Supervisors strive to save small movie theaters but say Prop. L isn't the way to do it
By Laura M. Allen
San Francisco is losing its single-screen movie theaters, sparking myriad legislative efforts to save these economic and cultural anchors. But critics say the most high-profile solution Proposition L, which would divert city hotel taxes to save the theaters is little more than a secretive scam that plays off the public's love for the small-scale cinematic experience.
The number of neighborhood theaters in San Francisco has dropped from 35 to just 12 over the past 25 years, and it could soon drop by one more if the Four Star Theatre in the Richmond District closes as planned. Owner Frank Lee, who bought the quaint space in 1992, had hoped to buy the building before his lease expires next May, but Lee was outbid by the Canaan Lutheran Church, which paid $1.2 million and plans to convert the property into a church.
Nearby businesses decry the potential loss of the Four Star, which, like many such theaters, draws customers who shop and eat at nearby establishments. Even more disappointed are the film buffs who appreciate the theater's unique offerings, such as the annual Four Star Asian Film Festival. Park Merced resident Mike Dinailig, 31, who recently visited the Four Star to see the Japanese film The Blind Swordsman: Zatoichi, said the theater is irreplaceable.
"I came specifically to see this movie, and this was the only theater playing it," he told the Bay Guardian. "If it wasn't here, then I couldn't see the movie, and that would suck."
Sup. Jake McGoldrick has developed legislation to save the Four Star and theaters like it. It imposes a 45-day moratorium on the closure of single-screen theaters, which the Board of Supervisors can vote to extend for up to 22 months. The measure cleared the Board of Supervisors' Land Use Committee on Sept. 27 and will come before the full board for approval Oct. 5.
"These theaters are magnets to neighborhood businesses, and I think it's important to keep them," McGoldrick's legislative aide Jerry Threet told us.
Also offering legislation intended to slow the loss of small theaters is Sup. Aaron Peskin, who's in the process of drafting legislation that would require projects converting small theaters for other uses to go through the conditional-use permit process, which would trigger full public hearings and review.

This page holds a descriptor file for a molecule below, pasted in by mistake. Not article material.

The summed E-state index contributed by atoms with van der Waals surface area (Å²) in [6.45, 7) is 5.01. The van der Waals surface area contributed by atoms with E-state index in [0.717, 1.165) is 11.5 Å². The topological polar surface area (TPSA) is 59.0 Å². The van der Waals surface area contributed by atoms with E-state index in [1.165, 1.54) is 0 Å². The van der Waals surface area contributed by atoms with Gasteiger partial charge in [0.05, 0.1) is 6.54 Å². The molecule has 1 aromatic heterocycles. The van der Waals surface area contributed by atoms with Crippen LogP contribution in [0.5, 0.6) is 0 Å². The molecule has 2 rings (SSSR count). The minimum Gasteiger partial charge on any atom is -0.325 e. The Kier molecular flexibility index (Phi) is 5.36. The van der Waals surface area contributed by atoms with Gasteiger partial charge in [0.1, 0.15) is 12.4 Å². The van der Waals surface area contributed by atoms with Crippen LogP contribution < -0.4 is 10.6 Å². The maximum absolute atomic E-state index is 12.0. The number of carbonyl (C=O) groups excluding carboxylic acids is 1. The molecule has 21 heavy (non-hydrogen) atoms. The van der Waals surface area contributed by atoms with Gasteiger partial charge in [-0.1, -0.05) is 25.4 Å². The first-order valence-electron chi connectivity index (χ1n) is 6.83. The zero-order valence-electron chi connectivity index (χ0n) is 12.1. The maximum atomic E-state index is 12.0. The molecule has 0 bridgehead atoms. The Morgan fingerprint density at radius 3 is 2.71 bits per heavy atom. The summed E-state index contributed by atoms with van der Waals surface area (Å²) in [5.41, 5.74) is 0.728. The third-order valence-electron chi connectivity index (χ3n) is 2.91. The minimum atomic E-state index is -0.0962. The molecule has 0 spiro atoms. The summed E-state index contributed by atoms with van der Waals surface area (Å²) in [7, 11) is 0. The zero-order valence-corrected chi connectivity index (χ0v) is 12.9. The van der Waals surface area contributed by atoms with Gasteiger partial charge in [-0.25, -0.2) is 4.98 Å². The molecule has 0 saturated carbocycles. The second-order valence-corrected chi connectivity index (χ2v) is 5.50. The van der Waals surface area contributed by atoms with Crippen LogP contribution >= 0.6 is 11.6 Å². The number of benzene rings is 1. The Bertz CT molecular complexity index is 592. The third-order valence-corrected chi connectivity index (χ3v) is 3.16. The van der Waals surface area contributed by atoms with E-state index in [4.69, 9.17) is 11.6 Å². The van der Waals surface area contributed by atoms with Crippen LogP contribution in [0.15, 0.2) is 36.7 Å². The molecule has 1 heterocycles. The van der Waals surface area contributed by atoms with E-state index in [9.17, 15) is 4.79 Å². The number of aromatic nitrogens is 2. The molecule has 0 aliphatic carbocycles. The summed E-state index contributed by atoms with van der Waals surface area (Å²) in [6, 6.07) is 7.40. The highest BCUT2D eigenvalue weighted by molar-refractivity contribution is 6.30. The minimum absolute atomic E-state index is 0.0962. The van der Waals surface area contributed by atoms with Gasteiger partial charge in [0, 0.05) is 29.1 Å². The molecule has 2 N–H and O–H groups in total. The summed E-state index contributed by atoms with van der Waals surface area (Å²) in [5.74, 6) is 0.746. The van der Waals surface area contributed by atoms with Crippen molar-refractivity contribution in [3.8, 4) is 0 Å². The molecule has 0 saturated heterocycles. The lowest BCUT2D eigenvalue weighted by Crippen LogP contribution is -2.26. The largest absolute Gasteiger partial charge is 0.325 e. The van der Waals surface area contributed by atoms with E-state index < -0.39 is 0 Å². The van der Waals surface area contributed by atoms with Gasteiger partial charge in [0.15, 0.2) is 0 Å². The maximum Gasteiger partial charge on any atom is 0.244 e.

"This would allow for the maximum public input from the community before the use can be changed," Peskin's aide David Owen told us.
"If Aaron Peskin's legislation passes, we have a good chance of staying. If it passes, it's not only good for us but the whole city," said Lee, who has gathered hundreds of signatures on a petition to save his theater. "If other indie theaters face eviction, not just us, then this legislation might save them."
Like just about everyone in the city political establishment, as well as arts-related community groups such as the San Francisco Film Society, Owen strongly opposes Prop. L which would divert about $10 million a year in city hotel-tax revenue to a nonprofit group called Save Our Theaters, which says it will save the theaters and invest in filmmakers.
But according to Hilary Hart, press contact for the San Francisco Film Society, Save Our Theaters is "not a group, it's a person, with no staff or record of running theaters."
Save Our Theaters was created by aspiring filmmaker Greg Stephens, who told us Prop. L will be a way for the people through his nonprofit to take control of theaters that would otherwise close and to fund artists like himself. "This is truly about creating something for the people. It's not for the politicians; it's for the people."
Yet Stephens's critics worry about giving his group such a huge amount of public funds at a time when the city is laying off workers and cutting services. To help with his project, Stephens brought in Jeffrey Hardy, who consults on film-distribution deals and has recently given expert court testimony on behalf of 20th Century Fox and the Walt Disney Company.
Hardy insists fiscal safeguards are built into the company. He told us, "This is a lot of money, and it needs to have true fiduciary responsibility, because if it doesn't, it would be a disaster."